ATTo the multiple causes of the withering of the environment, such as global warming or atmospheric pollution, is added drug pollution. The pills, cachets and other liquids would be “a global threat to the environment and human health”, due to the contamination of waters around the world that their residues generate. In a study recently published in the scientific journal Pnasand relayed on Wednesday February 16 by International mailit is stated that “pharmaceuticals and other active substances used by man are known to be harmful to fauna and flora, and pollution with antibiotics increases the risk of resistance to these drugs, one of the worst health threats to the human species”.
To carry out this research, the most comprehensive to date on this theme, 86 institutes took part in the research, collecting and analyzing no less than 1,052 samples from 258 rivers, themselves distributed in 104 countries on the five continents of the blue planet. At the end of this collection, the scientists scrutinized, in these samples, the presence of the 61 most commonly used substances, ranging from antibiotics and anti-inflammatories to stimulants while excluding hard drugs (cocaine, MDMA, etc.).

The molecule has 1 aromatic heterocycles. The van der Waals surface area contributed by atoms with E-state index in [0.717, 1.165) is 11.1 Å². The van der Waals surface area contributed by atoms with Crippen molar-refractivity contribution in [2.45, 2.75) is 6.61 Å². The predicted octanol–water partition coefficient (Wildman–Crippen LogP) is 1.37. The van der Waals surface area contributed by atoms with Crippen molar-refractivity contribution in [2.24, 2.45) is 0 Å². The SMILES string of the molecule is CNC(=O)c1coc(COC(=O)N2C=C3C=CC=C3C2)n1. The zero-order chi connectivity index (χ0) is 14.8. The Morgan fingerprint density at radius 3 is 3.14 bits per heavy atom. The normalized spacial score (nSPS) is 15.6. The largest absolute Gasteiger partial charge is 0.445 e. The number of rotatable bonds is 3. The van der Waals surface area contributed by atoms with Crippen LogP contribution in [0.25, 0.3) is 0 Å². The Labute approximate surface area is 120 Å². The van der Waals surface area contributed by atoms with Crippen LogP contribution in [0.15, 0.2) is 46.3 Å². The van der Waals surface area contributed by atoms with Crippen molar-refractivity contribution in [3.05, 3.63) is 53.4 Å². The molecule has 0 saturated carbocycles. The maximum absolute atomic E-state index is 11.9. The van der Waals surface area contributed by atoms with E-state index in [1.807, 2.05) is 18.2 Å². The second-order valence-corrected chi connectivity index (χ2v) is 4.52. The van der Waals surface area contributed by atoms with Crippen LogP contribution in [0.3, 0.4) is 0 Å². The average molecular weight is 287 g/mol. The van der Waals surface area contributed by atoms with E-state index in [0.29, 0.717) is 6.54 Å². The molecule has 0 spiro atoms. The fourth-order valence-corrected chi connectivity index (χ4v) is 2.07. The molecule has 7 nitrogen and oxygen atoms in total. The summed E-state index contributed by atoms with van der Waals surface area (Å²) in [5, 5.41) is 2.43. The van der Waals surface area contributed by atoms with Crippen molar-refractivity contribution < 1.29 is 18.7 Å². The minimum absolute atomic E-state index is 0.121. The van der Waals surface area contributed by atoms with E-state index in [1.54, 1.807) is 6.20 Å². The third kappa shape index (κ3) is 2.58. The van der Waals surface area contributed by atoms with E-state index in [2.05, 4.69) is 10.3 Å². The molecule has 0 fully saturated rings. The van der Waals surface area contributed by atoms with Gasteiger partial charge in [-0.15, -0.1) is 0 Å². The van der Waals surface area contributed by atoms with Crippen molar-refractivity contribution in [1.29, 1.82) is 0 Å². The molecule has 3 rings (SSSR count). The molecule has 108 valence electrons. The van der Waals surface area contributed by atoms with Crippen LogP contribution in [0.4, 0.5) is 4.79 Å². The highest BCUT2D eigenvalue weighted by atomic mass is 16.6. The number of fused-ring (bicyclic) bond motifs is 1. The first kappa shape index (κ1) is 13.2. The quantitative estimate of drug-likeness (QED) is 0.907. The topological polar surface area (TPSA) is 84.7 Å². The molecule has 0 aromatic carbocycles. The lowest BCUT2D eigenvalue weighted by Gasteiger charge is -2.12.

A particularly contaminated place…
The report specifies that “the substances most frequently detected are an antiepileptic drug, carbamazepine, which is difficult to break down, metformin, used against diabetes, and caffeine. All three were found in at least half of the sites”. With the exception of Iceland and the remote Yanomami village in Venezuela, all regions examined had traces of drug residues. The record goes to the Kai Tak River (Hong Kong), which contained 34 different substances.
Participating in the work, Inrae, the French Research Institute for Agriculture, Food and the Environment explained: “The results show that the degree of pollution of waterways is correlated with the socio-economic conditions of the country: the most contaminated sites being those of low-income countries and with little or no treatment system for domestic wastewater or water from pharmaceutical industries. The scientists hope that these revelations will improve wastewater collection and treatment practices.